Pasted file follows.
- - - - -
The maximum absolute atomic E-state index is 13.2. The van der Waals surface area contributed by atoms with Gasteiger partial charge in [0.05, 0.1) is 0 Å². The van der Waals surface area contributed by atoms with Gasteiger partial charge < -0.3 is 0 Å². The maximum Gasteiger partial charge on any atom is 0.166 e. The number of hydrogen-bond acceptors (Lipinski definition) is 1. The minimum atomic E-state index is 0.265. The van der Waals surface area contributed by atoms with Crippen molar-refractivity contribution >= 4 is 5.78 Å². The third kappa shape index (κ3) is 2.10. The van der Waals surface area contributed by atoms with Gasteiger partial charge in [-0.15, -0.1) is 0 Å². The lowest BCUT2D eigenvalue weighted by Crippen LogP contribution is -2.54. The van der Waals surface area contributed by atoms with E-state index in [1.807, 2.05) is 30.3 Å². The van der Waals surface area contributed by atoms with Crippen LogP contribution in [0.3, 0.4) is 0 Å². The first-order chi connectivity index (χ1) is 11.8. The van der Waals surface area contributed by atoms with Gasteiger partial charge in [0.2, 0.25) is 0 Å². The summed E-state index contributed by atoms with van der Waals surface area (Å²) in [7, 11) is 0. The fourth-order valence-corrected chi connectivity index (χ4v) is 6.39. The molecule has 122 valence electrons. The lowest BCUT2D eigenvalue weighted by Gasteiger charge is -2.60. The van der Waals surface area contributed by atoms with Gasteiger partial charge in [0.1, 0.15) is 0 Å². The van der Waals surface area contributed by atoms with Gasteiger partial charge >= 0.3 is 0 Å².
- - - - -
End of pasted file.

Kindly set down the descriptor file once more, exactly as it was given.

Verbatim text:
The maximum absolute atomic E-state index is 13.2. The van der Waals surface area contributed by atoms with Gasteiger partial charge in [0.05, 0.1) is 0 Å². The van der Waals surface area contributed by atoms with Gasteiger partial charge < -0.3 is 0 Å². The maximum Gasteiger partial charge on any atom is 0.166 e. The number of hydrogen-bond acceptors (Lipinski definition) is 1. The minimum atomic E-state index is 0.265. The van der Waals surface area contributed by atoms with Crippen molar-refractivity contribution >= 4 is 5.78 Å². The third kappa shape index (κ3) is 2.10. The van der Waals surface area contributed by atoms with Gasteiger partial charge in [-0.15, -0.1) is 0 Å². The lowest BCUT2D eigenvalue weighted by Crippen LogP contribution is -2.54. The van der Waals surface area contributed by atoms with E-state index in [1.807, 2.05) is 30.3 Å². The van der Waals surface area contributed by atoms with Crippen LogP contribution in [0.3, 0.4) is 0 Å². The first-order chi connectivity index (χ1) is 11.8. The van der Waals surface area contributed by atoms with Gasteiger partial charge in [0.2, 0.25) is 0 Å². The summed E-state index contributed by atoms with van der Waals surface area (Å²) in [7, 11) is 0. The fourth-order valence-corrected chi connectivity index (χ4v) is 6.39. The molecule has 122 valence electrons. The lowest BCUT2D eigenvalue weighted by Gasteiger charge is -2.60. The van der Waals surface area contributed by atoms with Gasteiger partial charge in [0.1, 0.15) is 0 Å². The van der Waals surface area contributed by atoms with Gasteiger partial charge >= 0.3 is 0 Å².